Racial/Ethnic Health Disparities Among Women in California
- Elaine Zahnd, Roberta Wyn
Health Care & Population Health, Women, Youth & Children
At a time when California is more racially and ethnically diverse than ever, nearly twice as many of the state’s women of color, as a group, describe themselves as being in “fair or poor” health as white women do. The disparity is particularly pronounced among Latinas, African-American and American Indian/Alaska Native women: women of color were almost twice as likely as white women to say their health was fair or poor.
For the past twenty years, the goal of the federal government’s Healthy People program (HP 2000; HP 2010) has been to reduce and ultimately eliminate health disparities. The HP 2020 goal adds equity as a concern; specifically, the new goal is to “achieve health equity, eliminate disparities, and improve the health of all groups.” As rigorously documented, inequity based on one’s racial/ethnic identity has been linked to disparities in health care access and coverage, and poorer health outcomes. In the landmark 2002 Institute of Medicine report, Unequal Treatment: Confronting Racial and Ethnic Disparities in Health Care, two main factors were cited as driving the disparities: 1) People of color are subjected to adverse social determinants of health, and 2) People of color are disproportionately represented among the uninsured.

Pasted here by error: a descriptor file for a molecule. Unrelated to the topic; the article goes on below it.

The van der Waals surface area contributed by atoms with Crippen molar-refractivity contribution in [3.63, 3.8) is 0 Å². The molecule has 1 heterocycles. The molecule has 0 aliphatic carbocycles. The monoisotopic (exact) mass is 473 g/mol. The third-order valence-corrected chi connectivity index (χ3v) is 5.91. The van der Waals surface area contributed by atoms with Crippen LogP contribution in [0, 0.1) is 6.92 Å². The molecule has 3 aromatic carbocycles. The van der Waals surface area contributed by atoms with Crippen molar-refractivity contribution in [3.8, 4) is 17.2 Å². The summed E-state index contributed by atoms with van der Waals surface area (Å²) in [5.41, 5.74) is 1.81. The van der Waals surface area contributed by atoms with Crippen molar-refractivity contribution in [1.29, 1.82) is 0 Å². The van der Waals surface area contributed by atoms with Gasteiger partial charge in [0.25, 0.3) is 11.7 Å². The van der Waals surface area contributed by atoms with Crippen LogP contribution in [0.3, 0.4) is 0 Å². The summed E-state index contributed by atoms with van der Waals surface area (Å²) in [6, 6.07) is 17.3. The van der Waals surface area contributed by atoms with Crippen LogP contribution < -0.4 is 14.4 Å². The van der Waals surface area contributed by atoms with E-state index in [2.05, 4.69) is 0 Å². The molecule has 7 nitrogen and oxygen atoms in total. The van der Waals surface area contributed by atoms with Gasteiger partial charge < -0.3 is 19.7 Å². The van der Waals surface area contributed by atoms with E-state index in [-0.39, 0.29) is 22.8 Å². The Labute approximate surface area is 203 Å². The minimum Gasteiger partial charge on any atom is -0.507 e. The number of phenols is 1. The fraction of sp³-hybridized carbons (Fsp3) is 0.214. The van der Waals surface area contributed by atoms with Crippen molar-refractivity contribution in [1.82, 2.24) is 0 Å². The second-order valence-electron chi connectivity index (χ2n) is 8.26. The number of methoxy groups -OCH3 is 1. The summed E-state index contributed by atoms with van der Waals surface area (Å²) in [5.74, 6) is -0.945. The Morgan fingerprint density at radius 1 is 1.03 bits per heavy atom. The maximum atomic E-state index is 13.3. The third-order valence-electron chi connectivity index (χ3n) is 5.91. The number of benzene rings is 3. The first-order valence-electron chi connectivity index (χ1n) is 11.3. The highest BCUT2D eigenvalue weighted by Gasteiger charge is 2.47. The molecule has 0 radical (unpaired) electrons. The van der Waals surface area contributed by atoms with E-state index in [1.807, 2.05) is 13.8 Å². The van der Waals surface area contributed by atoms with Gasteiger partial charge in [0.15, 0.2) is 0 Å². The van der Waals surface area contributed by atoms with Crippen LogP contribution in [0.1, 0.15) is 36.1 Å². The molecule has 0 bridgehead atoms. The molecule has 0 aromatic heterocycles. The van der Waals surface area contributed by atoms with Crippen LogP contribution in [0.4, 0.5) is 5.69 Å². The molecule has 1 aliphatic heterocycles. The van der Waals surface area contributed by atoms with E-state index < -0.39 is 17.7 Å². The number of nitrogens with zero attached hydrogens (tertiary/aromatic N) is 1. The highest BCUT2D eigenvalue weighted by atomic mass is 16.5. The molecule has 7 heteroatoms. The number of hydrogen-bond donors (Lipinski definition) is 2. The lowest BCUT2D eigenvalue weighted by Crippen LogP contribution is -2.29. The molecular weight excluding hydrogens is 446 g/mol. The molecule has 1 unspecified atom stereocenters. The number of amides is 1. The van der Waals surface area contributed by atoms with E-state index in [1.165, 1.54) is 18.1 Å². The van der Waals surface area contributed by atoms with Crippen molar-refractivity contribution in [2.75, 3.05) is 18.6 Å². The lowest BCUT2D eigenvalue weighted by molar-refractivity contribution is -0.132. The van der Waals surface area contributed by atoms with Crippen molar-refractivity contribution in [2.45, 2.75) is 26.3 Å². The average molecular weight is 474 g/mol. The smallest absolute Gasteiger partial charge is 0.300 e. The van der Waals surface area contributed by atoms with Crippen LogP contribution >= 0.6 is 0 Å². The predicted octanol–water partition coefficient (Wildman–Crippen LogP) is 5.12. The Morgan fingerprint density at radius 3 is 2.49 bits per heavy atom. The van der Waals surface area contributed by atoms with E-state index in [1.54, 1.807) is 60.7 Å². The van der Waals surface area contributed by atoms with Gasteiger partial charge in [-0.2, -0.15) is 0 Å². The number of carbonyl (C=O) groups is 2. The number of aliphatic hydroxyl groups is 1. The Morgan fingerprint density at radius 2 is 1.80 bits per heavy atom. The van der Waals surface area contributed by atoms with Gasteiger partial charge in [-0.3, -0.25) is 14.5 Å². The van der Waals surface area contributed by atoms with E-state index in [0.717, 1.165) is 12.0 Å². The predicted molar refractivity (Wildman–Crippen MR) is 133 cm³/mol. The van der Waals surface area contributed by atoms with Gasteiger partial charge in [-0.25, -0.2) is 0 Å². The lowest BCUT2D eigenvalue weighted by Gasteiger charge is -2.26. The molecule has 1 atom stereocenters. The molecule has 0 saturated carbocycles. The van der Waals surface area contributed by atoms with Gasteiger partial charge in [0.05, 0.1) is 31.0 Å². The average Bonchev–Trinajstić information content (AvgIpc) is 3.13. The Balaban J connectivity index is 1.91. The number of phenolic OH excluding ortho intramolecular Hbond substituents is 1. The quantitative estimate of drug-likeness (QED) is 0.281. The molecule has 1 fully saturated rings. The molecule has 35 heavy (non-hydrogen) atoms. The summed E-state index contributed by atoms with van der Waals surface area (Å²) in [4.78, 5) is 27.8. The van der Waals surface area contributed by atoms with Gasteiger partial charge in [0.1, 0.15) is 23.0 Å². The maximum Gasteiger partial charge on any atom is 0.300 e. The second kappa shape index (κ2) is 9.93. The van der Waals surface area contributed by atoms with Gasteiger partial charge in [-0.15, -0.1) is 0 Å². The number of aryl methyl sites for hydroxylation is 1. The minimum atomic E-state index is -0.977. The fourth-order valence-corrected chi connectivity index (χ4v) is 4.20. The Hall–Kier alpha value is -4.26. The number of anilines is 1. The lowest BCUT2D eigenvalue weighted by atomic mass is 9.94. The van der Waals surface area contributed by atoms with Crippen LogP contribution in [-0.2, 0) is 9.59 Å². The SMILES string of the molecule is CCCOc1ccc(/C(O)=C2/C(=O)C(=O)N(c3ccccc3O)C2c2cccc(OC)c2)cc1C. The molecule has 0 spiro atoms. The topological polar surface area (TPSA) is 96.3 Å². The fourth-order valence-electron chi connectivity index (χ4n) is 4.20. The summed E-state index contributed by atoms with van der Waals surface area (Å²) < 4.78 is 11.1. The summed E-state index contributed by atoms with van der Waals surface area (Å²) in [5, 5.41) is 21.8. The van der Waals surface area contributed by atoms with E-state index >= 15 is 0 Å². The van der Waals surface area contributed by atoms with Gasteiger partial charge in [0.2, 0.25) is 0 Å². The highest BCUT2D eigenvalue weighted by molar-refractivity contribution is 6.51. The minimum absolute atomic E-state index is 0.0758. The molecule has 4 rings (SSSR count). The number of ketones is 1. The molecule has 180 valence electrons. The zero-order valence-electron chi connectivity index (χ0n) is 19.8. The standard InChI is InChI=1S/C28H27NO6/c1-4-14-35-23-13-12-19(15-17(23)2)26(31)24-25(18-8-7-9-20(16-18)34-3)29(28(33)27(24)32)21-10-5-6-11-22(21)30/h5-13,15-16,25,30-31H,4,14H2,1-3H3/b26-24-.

In general, women of color have worse health outcomes than white women, although rates among women of color do vary. Nationally, heart disease death rates are the highest among African-American women; cervical cancer rates among Asian/Pacific Islanders, African Americans, and Latinas are higher than among white women; and African-American women have higher infant, fetal, and perinatal mortality rates than white women.
Using data from the 2011–2012 California Health Interview Survey (CHIS 2011–12), this policy brief describes racial/ethnic health disparities among women for four main health topics: 1) health status; 2) health conditions (arthritis, asthma, diabetes, heart disease, and high blood pressure); 3) health risk factors (smoking and obesity); and 4) health coverage and access. Because health data on Latina and Asian subgroups is often unavailable, a snapshot of their health is also highlighted.
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